Impetus towards self-reliance and strategic autonomy is something which has happened in a big way in the last one decade. While I am aware that a lot is being done, I feel that much more needs to be done. Recently the National Research Foundation has been instituted which will have dedicated funds for R&D. The private sector is also slowly stepping up its own R&D. This Government-User-Private partnership is a crucial step being executed seamlessly and has brought in selfreliance in certain critical areas of defence production.
SP’s: Nowadays the world is abuzz about the sixth generation fighter programmes, would you give us your perspective on our stand on this front? Where our country stands as far as such level of capabilities are concerned?
CAS: Development of future technologies is an ongoing process. R&D followed by production of a modern fighter is a very long process taking many years. We have successfully developed Light Combat Aircraft (LCA) Mk1 in-house and the LCA Mk1A is already flying. Development of LCA Mk2 and AMCA will herald us into the fifth generation technology regime. These programmes will serve as stepping stones towards development of sixth generation fighter aircraft.
SP’s: Kindly give us an update on the current status of: Fighter Squadrons, Force-Multipliers, Weapons and Armament, Air Defence, Transport Helicopters.
CAS: IAF currently has 31 fighter squadrons and will be inducting 83 LCA Mk1A from 2024 onwards. We are also processing a case for additional LCA Mk1A. Going by the envisaged timelines for induction of the LCA Mk2 and AMCA, the IAF is also pursuing the case for induction of 114 MRFA to bridge the gap of depleting squadron strength and to have adequate numbers of 4.5 gen aircraft.
As far as force multipliers are concerned, IAF is in the process of inducting six more Embraer based AEW&C and additional six Airbus 321 based AEW&C Mk-II with enhanced capabilities to strengthen our operational capability.
“Another important factor is capability development wherein we are in the process of shifting from ‘threat based and demanded’ to ‘capability demanded’ force requirements”
We are actively pursuing the case for induction of additional Flight Refuelling Aircraft (FRAs).
IAF has taken a giant leap towards modernisation of our Air Defence and conduct of Air Defence operations in a network centric environment. Akash, Medium Range Surface to Air Missiles (MRSAM), indigenous development of Long Range Surface to Air Missiles (LRSAM), High Power Radars (HPR), Medium Power Radars (MPR), Low Level Light Weight Radars (LLLWR), Low Level Transportable Radars (LLTR), Mountain radars are few examples. We have revamped our control and reporting structure with operationalisation of multiple Networked Tactical Nodes (NTN) by integrating various sensors that includes our airborne Air Defence (AD) platforms, radars and Surface to Air Guided Weapon (SAGW) systems.
Our transport fleet is a modern, flexible and credible fleet with a varied mix of aircraft. From strategic airlift to tactical airlift and from HADR to operations from Advance Landing Grounds (ALGs), our transport fleet is fully capable of taking on any challenge. With the recent induction the C295 aircraft, IAF’s transport fleet size and prowess has received a fillip.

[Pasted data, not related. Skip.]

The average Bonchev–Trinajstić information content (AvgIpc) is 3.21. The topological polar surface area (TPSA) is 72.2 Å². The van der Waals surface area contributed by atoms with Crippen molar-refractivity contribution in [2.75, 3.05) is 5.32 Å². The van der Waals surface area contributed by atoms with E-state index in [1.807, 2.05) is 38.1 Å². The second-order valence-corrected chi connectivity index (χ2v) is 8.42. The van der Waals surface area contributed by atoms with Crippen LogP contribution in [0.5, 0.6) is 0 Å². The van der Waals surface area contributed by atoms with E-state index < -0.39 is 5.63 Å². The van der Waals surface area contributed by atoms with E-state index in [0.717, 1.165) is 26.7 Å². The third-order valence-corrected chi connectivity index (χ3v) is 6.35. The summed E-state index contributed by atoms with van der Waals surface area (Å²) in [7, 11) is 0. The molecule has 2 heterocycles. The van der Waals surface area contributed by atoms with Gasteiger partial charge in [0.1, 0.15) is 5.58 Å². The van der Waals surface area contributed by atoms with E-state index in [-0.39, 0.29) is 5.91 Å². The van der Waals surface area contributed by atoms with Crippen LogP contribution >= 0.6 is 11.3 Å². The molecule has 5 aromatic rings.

The helicopter fleet is undergoing a major modernisation programme. Induction of Light Combat Helicopter (LCH), Advanced Light Helicopter – Weapon Systems Integrated (ALH WSI), and planned induction of Indian Multi Role Helicopter (IMRH) will bolster our helicopter fleet. Nine LCHs Limited Series Production (LSP) aircraft have been handed over to the IAF. The tenth helicopter is planned to be delivered in FY 23-24. Further procurement of LCH Series Production (SP) helicopters is under progress. The procurement of 6 Light Utility Helicopter (LUH) Mk-I is also under progress, with IA as the lead service. As far as the IMRH is concerned, the design, development and procurement of IMRH by HAL is being progressed. HAL had carried out Preliminary Design Studies of IMRH in 10-15 Tonne class considering the requirement of Indian Military Services and has arrived at a Preliminary Configuration for basic IMRH platform on the basis of Operational Requirements (ORs) given by IAF. The HAL proposal for the same is under scrutiny by IAF and Indian Navy (IN).
SP’s: Kindly share some updates on the key welfare schemes aimed to offer not only complete care to the human resource but also to keep them fully rejuvenated.
CAS: IAF is fully committed towards ensuring the well-being of our people and their families. Financial assistance and support to personnel and their families with physical disabilities and special needs is provided by IAF through Indian Air Force Benevolent Association (IAFBA) and Air Force Wives Welfare Association (AFWWA). IAF is also providing various welfare schemes like scholarships, vocational training, grants and subsidy to our Veer Naris for acquiring dwelling units.
IAF has given special impetus on resettlement training since it improves post retirement employability in various sectors. Pre-release courses from premier institutes like IIM and IIT are being offered to personnel for their second career.
“It is essential that we must be able to ‘see first and see the farthest, reach first and reach the fastest, and hit first and hit the hardest.’ Battle space transparency, flow of information, and multi-domain solutions are key to success in future wars.”
Induction of Agniveer has been a revolutionary change in the armed forces. MoU’s between IAF & Indira Gandhi National Open University (IGNOU) have been signed for academic enhancement and award of degree for aspirational Agniveervayu personnel.
HR planning and management has always been the focus area of the IAF to meet the aspirations of all personnel with regards to their promotions, postings and release.
SP’s: In the recently held IPACC Conference, US Army Chief said that India is perceived as a Regional Power. Can we ask you what all is needed be a Regional Power?
CAS: What he said is absolutely correct. The elements which are required to assert national power and influence can be summarised by the acronym DIME - Diplomatic prowess, Information, Military and Economic factors and these are all the pillars of design to be written as a regional power. We are on our way globally to be recognised as regional power.